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Thursday, Dec. 26, 2013

Chuck Shepherd's News Of The Weird

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Annals of Science             

America’s foremost advocate for frontal lobotomies as “treatment” for mental disorder, the late Dr. Walter Freeman, performed an estimated 3,500 lobotomies during the 1940s and 1950s before opposition finally solidified against him, according to a December 2013 investigation by The Wall Street Journal. At the peak of his influence, he was so confident that he demonstrated the procedure to skeptics by hammering an icepick (“from his own kitchen,” the Journal reported) into both eye sockets of an electrical-shocked patient and “toggling” the picks around the brain tissue, certain that he was severing “correctly.” For years, Freeman (a neurologist untrained in surgery) marshaled positive feedback from enough patients and families for the procedure to survive criticism, and he spent his final years (until his death in 1972) securing patient testimonials to “prove” the validity of lobotomies.                                 

 

Cultural Diversity            

Since the 13th century, sheepherders in Spain have had the right (still honored) to use 78,000 miles of paths in the country for seasonal flock migrations—even some streets of Madrid, including a crossing of Puerta del Sol, described as Madrid’s Times Square. The shepherds pay a customary, token duty, which, according to an October Associated Press dispatch, the government proudly accepts, given the prominence of Spain’s native Merino sheep breed in the world’s wool market.                                   

 

Questionable Judgments

Took It Too Far: Coghlan Fundamental Elementary School in Langley, British Columbia, announced to parents in November that henceforth it would not just prohibit abusive or unwanted physical contact among its kindergarteners, but all contact. Officials said they were responding to parents who objected to “rough play,” but, said another parent, incredulous, “No tag, no hugging, no touching at all. ...I am not going to tell my daughter she can’t touch her friends at school. I am going to teach her boundaries.”                    

 

Clichés Come to Life        

n In criminal cases, DNA is usually a smoking gun for the prosecution—except, of course, if there is an “evil twin.” In November a judge in Colorado Springs ruled that a suspect, Army Lt. Aaron Lucas, should have the opportunity to blame his brother Brian for a string of sexual assaults because the DNA might be Brian’s. Brian has not been charged and denies any involvement, but Aaron said Brian was in two crime-scene states that Aaron was never in. Said a Denver defense lawyer, “The only time I have seen (the evil-twin defense) was on ‘Law and Order: SVU.’”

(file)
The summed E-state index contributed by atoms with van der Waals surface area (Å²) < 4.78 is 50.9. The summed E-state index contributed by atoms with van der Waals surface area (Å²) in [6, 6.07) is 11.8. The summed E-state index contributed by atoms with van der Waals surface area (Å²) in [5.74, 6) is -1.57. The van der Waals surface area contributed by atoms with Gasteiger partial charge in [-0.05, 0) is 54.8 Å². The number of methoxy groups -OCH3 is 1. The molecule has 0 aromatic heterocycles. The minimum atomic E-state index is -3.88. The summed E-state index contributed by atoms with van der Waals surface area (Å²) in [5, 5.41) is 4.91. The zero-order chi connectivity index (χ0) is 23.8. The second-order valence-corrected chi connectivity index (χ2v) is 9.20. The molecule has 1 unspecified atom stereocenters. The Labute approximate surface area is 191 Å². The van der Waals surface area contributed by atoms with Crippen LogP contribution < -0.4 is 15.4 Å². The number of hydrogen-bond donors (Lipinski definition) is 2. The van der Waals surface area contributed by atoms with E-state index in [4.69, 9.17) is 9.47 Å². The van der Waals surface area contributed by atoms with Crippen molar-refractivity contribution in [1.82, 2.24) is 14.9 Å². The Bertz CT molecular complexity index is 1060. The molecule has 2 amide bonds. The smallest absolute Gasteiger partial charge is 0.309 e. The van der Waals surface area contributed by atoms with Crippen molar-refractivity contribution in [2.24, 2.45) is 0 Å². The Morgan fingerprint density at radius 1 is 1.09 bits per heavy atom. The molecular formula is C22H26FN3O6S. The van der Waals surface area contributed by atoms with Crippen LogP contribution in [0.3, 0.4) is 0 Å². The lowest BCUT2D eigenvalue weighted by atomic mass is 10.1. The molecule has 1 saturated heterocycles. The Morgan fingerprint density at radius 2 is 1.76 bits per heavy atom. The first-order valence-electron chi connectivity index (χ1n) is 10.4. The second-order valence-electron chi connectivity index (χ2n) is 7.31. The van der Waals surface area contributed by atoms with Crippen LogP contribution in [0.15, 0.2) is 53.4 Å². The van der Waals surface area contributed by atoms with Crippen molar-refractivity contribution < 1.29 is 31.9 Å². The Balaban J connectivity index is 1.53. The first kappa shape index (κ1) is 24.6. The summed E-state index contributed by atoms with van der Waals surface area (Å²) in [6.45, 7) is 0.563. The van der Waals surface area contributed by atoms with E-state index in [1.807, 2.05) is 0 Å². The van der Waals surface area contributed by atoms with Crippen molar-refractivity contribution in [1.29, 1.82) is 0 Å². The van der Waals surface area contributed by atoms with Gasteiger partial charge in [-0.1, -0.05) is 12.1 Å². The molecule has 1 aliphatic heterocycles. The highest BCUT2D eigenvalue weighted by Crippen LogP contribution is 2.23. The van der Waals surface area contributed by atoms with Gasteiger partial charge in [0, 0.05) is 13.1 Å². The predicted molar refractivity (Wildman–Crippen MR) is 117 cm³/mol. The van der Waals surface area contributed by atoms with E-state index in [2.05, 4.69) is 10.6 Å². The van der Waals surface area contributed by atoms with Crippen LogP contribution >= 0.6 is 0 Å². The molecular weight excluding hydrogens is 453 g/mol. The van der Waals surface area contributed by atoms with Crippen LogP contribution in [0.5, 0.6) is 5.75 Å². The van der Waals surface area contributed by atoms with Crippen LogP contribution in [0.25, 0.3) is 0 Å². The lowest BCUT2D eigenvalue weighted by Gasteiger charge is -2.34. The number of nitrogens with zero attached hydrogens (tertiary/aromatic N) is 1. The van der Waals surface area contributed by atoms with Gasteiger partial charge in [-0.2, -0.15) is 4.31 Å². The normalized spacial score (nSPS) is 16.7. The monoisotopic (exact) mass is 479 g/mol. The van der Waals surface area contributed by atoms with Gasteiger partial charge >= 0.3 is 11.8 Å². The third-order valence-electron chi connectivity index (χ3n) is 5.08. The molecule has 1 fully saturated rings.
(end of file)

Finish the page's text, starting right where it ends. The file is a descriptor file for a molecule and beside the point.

n Of course: Four villagers in northeast Kenya, angry that cheetahs were killing their goats, lay in wait one night in November and then chased down and captured them. Cheetahs are regarded as the fastest mammals on Earth, but they lack endurance; Kenyans are marathon prodigies. Indeed, the cheetahs were captured only when they ran out of gas after about four miles of pursuit by the Kenyans, and were handed over alive, and exhausted, to the Kenyan Wildlife Service.                                                                 

 

Least Competent Criminals           

Not Ready for Prime Time: Johnny Deleon, 20, was arrested in Houston in October, caught in the act of removing wheel caps from a Cadillac Escalade in a deli's parking lot. Even in the daylight, Deleon apparently failed to notice the many police cars in the lot (as a ceremonial planning meeting was underway in the deli). Officers, from among 30 inside, dashed out and arrested Deleon.                                  

 

Recurring Themes            

(1) Once again a fortuitous, unrelated medical exam was credited with possibly saving a life. Los Angeles television personality Julie Chang suffered a concussion in a surfing accident recently, but the routine CT scan also showed a previously unrevealed brain tumor. She was immediately scheduled for surgery and reported to colleagues that she “will be OK.” (2) New York animal rights activist Steven Wise pushed the envelope in December by filing a writ of habeas corpus (requiring jailers to prove any legal basis for an individual’s detention) for a chimpanzee living at a Gloversville, N.Y., farm (although, in fairness, “Tommy” is being held by an animal “rescuer” who said he is seeking a proper home). (U.S. habeas corpus law has heretofore applied only to humans.)                                             

 

© 2013 CHUCK SHEPHERD